Introduction: Ratchet "Hyperflux Armor" Costume Part 1: Helmet

About: I've come to make stuff and chew bubble gum...and I'm all out of bubble-oh wait. I found another piece.

For those of you who don't know who Ratchet is....well i'm sorry you lead a deprived existence.  Ratchet and Clank is a video game series that my son is batsh#t crazy about.  Pictured is Ratchet in his Hyperflux armor.  This is what my son wanted to be for Halloween.  Since he has been a good sport and worn the same "out of a bag" Super Mario costume for the last 3 years I decided to oblige him.

Part 1:  The Helmet

Warning:  For the duration of this Instructable I'm going to assume the reader (you) knows a little about the R&C series, because why else would you want to know how to make a Ratchet costume.

Helmet Material List:
Motocross helmet
Foam floor mat
Wood glue
Spray paint
Model paint
Electroluminescent (EL) wire
Two part epoxy
Super glue

Helmet Tool List:
Razor knife
Sand paper

Step 1: The Helmet Begins

Ratchet is a Lombax.  A furry faced, weasel-dog looking squishy (non-robot).  I am not a puppet maker, and I didn't want my son walking around in a wrong-looking furry mask.  This is why he and I decided on trying to recreate the Hyperflux armor.  It is one of the only armor upgrades that fully covers Ratchet's face.  (Note: R&C Deadlocked is dumb so I don't count that)

To begin, I purchased a bargin basement motocross helmet from for about $40.  I probably could have gone out and found a used one for cheaper, but the outdoors and contact with other people frightens me.  I will be modifying the helmet a bit so it was necessary to remove the foam core.  This was surprisingly easy, which I guess is why this particular helmet was so cheap.  The foam just slid right out the bottom of the helmet in one piece.

Next, I needed to size the ears.  I took a piece of wood and freehand drew a couple ears until one looked right.  I cut out two different size ears and layered them to give it a little more depth so they wouldn't look like wooden ears glued to a helmet.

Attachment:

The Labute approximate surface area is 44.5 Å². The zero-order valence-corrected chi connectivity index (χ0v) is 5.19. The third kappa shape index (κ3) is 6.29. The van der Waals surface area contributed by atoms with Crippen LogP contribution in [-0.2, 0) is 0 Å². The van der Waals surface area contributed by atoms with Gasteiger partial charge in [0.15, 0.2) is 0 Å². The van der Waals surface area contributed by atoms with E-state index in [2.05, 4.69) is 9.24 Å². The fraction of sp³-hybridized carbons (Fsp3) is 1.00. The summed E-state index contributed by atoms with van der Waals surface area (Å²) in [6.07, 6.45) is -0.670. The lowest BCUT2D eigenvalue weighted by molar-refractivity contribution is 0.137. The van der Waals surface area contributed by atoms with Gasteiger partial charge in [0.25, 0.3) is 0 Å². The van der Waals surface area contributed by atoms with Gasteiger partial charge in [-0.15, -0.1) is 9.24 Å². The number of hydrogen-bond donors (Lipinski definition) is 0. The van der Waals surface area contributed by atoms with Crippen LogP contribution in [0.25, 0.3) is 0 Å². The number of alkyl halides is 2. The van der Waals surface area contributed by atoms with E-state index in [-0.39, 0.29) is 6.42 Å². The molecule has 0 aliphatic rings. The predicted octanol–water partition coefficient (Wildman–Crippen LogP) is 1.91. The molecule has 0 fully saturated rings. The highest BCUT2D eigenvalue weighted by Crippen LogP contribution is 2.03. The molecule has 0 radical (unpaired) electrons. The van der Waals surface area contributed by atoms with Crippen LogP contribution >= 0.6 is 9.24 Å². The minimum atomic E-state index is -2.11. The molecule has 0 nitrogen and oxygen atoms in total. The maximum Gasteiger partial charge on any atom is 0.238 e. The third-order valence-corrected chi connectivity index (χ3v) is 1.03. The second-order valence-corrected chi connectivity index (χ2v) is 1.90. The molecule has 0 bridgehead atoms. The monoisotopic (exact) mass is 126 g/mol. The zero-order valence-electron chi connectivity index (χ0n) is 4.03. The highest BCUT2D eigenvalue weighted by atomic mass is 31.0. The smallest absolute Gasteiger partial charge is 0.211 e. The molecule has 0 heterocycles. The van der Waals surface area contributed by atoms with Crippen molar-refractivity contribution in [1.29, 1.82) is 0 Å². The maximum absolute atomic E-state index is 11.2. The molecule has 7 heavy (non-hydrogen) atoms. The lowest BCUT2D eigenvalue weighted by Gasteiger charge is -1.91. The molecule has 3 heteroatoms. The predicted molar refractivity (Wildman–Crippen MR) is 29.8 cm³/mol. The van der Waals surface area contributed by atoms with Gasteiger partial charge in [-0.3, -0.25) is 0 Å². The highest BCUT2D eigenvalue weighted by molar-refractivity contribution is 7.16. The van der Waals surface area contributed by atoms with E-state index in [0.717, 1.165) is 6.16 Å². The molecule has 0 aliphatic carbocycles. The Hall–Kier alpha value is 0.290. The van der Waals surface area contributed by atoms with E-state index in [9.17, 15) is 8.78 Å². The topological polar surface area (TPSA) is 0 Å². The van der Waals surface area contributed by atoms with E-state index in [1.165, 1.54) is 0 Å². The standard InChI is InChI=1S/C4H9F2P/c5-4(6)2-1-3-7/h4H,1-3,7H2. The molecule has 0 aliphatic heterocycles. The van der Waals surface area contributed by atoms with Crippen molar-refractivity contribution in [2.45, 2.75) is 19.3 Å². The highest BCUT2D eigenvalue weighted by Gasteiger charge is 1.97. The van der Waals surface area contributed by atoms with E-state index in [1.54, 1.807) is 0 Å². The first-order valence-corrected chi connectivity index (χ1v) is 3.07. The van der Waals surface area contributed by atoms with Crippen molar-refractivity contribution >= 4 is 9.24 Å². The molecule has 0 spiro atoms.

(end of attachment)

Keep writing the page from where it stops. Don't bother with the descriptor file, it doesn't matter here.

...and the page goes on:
Step 2: Ears 1.0 (fail)

I had recently constructed a vacuum forming machine so I decided to try it out on this project and cast some polyurethane resin ears.  I used the wooden ears that I carved as the "bucks" and formed some plastic molds for the resin.  I glued the two halves together and cut a hole in one side to pour the resin.  I used a two part liquid plastic resin I bought at Blick's art supplies.  If this wasn't a failed attempt I would be more specific.  I poured the resin in the mold and let it cure.  When I demolded the ears they were perfect with one exception...each ear weighed 4 POUNDS!  That may not seem like much, but an extra 8 to 9 pounds sitting on top of a seven year olds head for several hours is going to kill his neck.  So, ultimately project "Resin Ears" was a failure.

I wanted to show this failed attempt because I worked so hard on it that I need to tell someone before I round-filed it.  A catharsis moment i guess.  So thank you reader for contributing to my emotional well being.

Step 3: Ears 2.0 (WIN!)

I was feeling pretty low after the resin debacle.  I stood there hanging my head in shame...just staring at my feet.  When it hit me!  I should really put on some appropriate footwear.  Also, the floor mat.  I remember watching a Youtube video by about making an IronMan costume where he used foam floor mats.

Using the wooden ear as a template I cut out multiple foam shapes and layered them as I did the wood version.  After the layers were bonded I coated the whole thing with wood glue.  The wood glue, so I was told, would seal the porous foam, and make a harder shell.  It did both.  2 points, 0 points My skepticism.